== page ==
Study population Patient age, gender, presence of PXF, and systemic disease such as DM were recorded (Table 1). The total number of glaucoma medications, duration of medication use, name of glaucoma medications, and the preoperative IOP with/ without medications were also recorded (Table 2). In 111 of the 215 patients, according to extensive cupping, visual field
IOP Preoperative 1st year 2nd year 3rd year 4th year 5th year 6th year 7th year 8th year 9th year
215 215 136 90 65 50 41 33 23 6
9.00 1.00 4.00 1.00 2.00 3.00 2.00 8.00 7.00 8.00
55.00 26.00 24.00 23.00 36.00 28.00 23.00 20.00 19.00 21.00
20.79 12.37 13.34 13.52 14.11 14.16 12.32 13.48 13.09 15.00
7.66 4.23 3.69 4.63 5.43 5.10 3.60 2.68 3.07 4.82
IOP, intraocular pressure.
defects, and acute exacerbation of IOP elevation, trabeculectomy was performed as the first choice of treatment.
Success criteria ‘‘Complete success’’ was defined as postoperative IOP measuring less than 18 mmHg in every control visit without glaucoma medications, whereas ‘‘relative success’’ was defined as IOP below 18 mmHg, but glaucoma medications were needed to achieve that target. Surgery was considered to be a failure for eyes, in which IOP could not be kept below 18 mmHg, despite using glaucoma medications.
Statistical analysis The SPSS 11.5 for Windows was used for statistical analysis. The influence of patient-related factors and preoperative glaucoma medications was analyzed by using univariate and multivariate methods. Pearson correlation analysis was used for univariate analysis, whereas ordinal regression was used for multivariate analysis as success was defined on an ordinal scale. The Kaplan–Meier survival analysis and log-rank test were also performed for those factors found to be statistically significant in multivariate analysis. Statistical significance was confirmed as the P-value less than 0.05.
Results The average follow-up was 39.8 – 30.3 months. The intraocular pressure (IOP) was statistically reduced when
Preoperative Glaucoma Medications
Average number of medications Average duration of medication use (months) Number of medications
Sympathomimetics Beta-blockers (BB) Carbonic Anhydrase (CA) inhibitor Combined BB + CA inhibitor Prostaglandins Miotics
1.06 – 1.33
Table 4. Postoperative Change in Glaucoma Medications
10.1 – 20.7 None/111 One/31 Two/37 Three or more/36 18 76 18
(51.6%) (14.4%) (17.2%) (16.7%) (8.4%) (35.3%) (8.4%)
33 (15.3%) 38 (17.7%) 27 (12.6%)
Preoperative 1st year 2nd year 3rd year 4th year 5th year 6th year 7th year 8th year 9th year
215 215 136 90 65 50 41 33 23 6
0 0 0 0 0 0 0 0 0 0
4 4 3 4 3 4 3 3 3 3
1.06 0.37 0.71 1.06 1.25 1.60 1.76 1.67 1.70 1.67
1.33 0.74 0.81 0.94 1.00 1.09 1.16 1.22 1.06 1.21
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Factors not Statistically Associated with Surgical Success Pearson correlation coefficient P-value
Number of medications Average duration of medication use At least 6 months of medication use Sympathomimetics Carbonic anhydrase (CA) inhibitor Prostaglandins Miotics Presence of DM
0.057 - 0.016 0.022 0.021 - 0.031 0.089 - 0.116 - 0.121
0.402 0.831 0.853 0.763 0.647 0.196 0.691 0.079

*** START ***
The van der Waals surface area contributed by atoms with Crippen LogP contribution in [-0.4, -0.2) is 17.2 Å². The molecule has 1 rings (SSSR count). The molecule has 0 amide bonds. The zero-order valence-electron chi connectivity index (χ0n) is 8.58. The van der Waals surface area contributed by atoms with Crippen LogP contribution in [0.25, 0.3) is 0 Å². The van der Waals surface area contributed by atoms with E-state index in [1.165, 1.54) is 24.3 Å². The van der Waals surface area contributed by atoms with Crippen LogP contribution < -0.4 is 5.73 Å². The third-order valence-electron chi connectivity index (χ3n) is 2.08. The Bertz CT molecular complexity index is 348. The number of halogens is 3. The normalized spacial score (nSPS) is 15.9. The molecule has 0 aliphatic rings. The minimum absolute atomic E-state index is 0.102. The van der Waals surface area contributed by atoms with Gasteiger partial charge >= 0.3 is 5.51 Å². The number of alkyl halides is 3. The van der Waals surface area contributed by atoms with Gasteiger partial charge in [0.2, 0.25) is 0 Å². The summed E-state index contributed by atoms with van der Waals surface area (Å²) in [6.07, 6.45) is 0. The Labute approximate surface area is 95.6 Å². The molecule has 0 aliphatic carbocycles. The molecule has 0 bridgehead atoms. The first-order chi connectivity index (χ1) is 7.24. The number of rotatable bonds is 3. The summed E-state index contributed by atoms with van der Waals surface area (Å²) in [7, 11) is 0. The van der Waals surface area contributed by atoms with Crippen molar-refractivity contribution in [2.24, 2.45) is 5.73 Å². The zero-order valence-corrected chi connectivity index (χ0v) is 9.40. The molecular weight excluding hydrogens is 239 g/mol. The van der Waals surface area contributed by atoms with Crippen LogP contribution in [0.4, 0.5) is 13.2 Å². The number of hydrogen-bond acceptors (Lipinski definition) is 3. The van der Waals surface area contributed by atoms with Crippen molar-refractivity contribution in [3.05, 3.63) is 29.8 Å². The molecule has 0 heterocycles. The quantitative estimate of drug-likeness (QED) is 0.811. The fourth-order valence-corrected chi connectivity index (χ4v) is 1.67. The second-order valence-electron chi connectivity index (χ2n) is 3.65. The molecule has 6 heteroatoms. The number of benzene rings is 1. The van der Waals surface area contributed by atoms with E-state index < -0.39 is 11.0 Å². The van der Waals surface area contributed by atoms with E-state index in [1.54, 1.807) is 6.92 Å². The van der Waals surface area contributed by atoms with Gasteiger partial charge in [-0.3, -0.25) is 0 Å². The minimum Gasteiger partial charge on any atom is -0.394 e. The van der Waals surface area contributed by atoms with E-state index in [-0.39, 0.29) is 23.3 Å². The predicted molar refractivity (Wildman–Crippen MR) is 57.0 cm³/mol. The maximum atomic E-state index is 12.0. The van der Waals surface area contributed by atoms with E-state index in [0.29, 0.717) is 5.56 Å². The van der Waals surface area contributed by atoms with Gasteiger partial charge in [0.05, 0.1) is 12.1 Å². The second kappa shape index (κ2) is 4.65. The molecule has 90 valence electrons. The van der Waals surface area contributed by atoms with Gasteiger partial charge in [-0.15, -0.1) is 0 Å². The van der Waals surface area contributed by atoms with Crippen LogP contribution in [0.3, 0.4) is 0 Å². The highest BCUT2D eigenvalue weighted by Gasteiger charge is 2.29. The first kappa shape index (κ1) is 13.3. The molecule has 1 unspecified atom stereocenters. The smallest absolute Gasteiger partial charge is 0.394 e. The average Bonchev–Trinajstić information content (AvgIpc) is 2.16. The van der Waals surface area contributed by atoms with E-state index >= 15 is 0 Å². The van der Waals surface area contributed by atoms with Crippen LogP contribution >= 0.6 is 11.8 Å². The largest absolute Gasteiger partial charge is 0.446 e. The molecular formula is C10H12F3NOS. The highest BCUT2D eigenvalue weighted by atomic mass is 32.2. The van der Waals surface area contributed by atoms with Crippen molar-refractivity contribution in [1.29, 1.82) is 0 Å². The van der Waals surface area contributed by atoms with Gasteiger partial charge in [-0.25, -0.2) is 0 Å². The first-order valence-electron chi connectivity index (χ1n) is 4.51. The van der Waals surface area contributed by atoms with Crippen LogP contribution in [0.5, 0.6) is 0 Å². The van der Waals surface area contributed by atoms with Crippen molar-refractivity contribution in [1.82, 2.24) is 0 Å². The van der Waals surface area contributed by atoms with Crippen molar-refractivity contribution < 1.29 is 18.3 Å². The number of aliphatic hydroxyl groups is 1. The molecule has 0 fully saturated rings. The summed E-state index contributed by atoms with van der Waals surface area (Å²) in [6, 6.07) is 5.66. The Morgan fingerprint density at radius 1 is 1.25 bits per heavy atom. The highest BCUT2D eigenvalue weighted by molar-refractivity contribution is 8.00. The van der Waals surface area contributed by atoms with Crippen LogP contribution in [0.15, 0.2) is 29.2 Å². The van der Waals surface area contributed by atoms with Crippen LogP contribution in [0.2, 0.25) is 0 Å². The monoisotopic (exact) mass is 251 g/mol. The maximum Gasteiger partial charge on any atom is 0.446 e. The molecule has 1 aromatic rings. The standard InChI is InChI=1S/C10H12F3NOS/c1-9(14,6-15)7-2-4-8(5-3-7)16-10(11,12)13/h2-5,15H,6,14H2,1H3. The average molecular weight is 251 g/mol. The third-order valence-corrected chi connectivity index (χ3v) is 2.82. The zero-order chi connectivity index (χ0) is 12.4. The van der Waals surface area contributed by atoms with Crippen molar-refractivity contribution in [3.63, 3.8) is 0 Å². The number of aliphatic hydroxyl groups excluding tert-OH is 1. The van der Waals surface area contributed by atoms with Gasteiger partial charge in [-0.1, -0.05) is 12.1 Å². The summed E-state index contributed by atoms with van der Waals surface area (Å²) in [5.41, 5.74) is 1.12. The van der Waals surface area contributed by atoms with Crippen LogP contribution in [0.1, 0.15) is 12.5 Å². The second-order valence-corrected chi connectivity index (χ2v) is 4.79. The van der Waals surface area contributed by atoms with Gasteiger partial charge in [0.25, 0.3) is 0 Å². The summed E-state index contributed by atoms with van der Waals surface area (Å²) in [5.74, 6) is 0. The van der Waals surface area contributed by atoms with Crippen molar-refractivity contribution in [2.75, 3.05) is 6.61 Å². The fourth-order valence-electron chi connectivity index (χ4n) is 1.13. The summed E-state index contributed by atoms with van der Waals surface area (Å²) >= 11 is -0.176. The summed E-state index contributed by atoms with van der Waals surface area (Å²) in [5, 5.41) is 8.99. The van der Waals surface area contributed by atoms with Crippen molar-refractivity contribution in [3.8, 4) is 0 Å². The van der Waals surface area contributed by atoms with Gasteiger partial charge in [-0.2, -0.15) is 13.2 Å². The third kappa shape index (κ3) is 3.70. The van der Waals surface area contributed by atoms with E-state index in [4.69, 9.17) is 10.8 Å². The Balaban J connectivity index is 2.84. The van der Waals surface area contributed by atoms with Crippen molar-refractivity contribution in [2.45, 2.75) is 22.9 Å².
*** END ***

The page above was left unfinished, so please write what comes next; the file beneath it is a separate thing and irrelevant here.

compared with preoperative levels during the postoperative visits (P < 0.05, Table 3). Postoperative changes in the number of glaucoma medications are shown in Table 4; there was a statistically significant reduction only during the first year postoperatively (P < 0.05). At the last visit, complete success was present in 116 (54%) eyes, relative success in 81 (37.6%) eyes, and failure in 18 (8.4%) eyes. The factors not associated with surgical success are shown in Table 5, whereas those significantly associated with success are shown in Table 6. In the univariate Pearson correlation analysis, age (P = 0.02), presence of PXF (P = 0.0001), and preoperative use of combined beta-blocker and carbonic anhydrase preparation, (P = 0.001) were found to be associated with better surgical outcome, whereas the preoperative use of topical beta-blockers alone had a negative influence on success (P = 0.01). In multivariate regression analysis, the presence of PXF (P = 0.001) and the preoperative use of combined beta-blocker and carbonic anhydrase preparation (P = 0.001) were found to be the statistically significant factors associated with better trabeculectomy outcome, whereas the age (P = 0.12) and use of preoperative beta-blockers (P = 0.205) did not influence surgical success. The Kaplan–Meier survival analysis was performed using PXF and the preoperative use of combined BB + CAI as factors. The survival curves for complete success are shown in Figs. 1 and 2. In the log-rank test, complete success (event was defined as ‘‘the initiation of glaucoma medications to keep IOP below 18 mmHg’’) was found to be statistically
FIG. 1. Kaplan–Meier survival analysis of complete success in eyes with and without pseudoexfoliation (PXF). better in eyes with PXF as compared with no PXF (P = 0.01). However, no statistically significant difference was found between those eyes, in which a combined BB + CAI preparation was used preoperatively as compared with those, in which no similar treatment was given (P = 0.161).
Discussion The current practice of glaucoma treatment almost always involves using all the medication and laser options before
Table 6. Statistically Significant Factors Related to Surgical Success Univariate analysis Pearson correlation
Age PXF Preoperative BB Preoperative combined BB + CAI
Multivariate analysis ordinal regression
0.215 0.256 - 0.176 0.219
0.02a 0.0001a 0.01a 0.001a
0.12 0.001a 0.205 0.001a
a p-Value < 0.05. BB + CAI, beta-blocker and carbonic anhydrase inhibitor; PXF, pseudoexfoliation.